"Henry Kimball Hadley (1871-1937) came from a highly musical Massachusetts family and showed considerable compositional promise early in his life (he completed his first opera at age 17). A major figure in Hadley's development was George Chadwick, with whom he studied counterpoint and composition before continuing his musical education in Vienna. Hadley's music shows an accomplished technique and, as with that of many American composers of his generation, it bears heavy European influence (though in Hadley's case, it also contains occasional traces of his home soil). The Ocean, composed between 1920 and 1921, is as atmospheric as its title suggests, displaying Hadley's skill at evocative orchestration. The musical language sounds at first to be purely impressionistic, but further along there are indications of the German post-romantic style, especially Zemlinsky. The Culprit Fay (1908) revels in the pre-impressionist sounds of Paul Dukas (La Peri comes to mind) as it relates Drake's fairy-tale poem.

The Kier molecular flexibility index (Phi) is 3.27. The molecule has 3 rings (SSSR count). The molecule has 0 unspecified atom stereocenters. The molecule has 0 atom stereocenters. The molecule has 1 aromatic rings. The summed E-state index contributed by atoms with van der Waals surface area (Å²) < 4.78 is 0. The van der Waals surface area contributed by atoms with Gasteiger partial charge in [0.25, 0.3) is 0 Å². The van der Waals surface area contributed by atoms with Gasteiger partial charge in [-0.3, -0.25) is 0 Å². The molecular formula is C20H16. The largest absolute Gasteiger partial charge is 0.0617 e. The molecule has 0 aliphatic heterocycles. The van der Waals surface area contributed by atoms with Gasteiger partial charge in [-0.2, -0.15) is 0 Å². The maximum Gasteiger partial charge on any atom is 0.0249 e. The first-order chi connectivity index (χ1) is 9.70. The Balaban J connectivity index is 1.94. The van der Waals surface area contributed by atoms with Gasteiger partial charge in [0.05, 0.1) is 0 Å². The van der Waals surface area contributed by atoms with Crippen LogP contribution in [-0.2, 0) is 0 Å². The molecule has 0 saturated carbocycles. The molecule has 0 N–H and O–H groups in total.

It's surprising that Hadley's Symphony No. 4, composed three years later, sounds stylistically like a much earlier work, with roots firmly planted in the 19th century. The four movements act as a musical compass, describing the four regions of the globe: North portrays the frigid artic regions in terse declamations reminiscent of Richard Strauss' Macbeth; East is spiced by "oriental" modes and colors; South, the most "American"-sounding movement, captures that region's flavor with the use of ragtime melodies; and West combines adventurous "outdoors" music with Native American melodies and rhythms in a movement that not surprisingly brings to mind Dvorak's New World Symphony. This is really fine music and you can't help but wonder how it all but disappeared from modern concert programs. But if it had received anything like the wholly persuasive and committed (as well as enjoyable) performances provided by John McLaughlin Williams and the National Symphony Orchestra of Ukraine, it certainly shouldn't have. This team once again has put together an irresistibly fresh and rewarding program, and Naxos has captured it all in fine sound."

Raymond Tuttle
Classical Net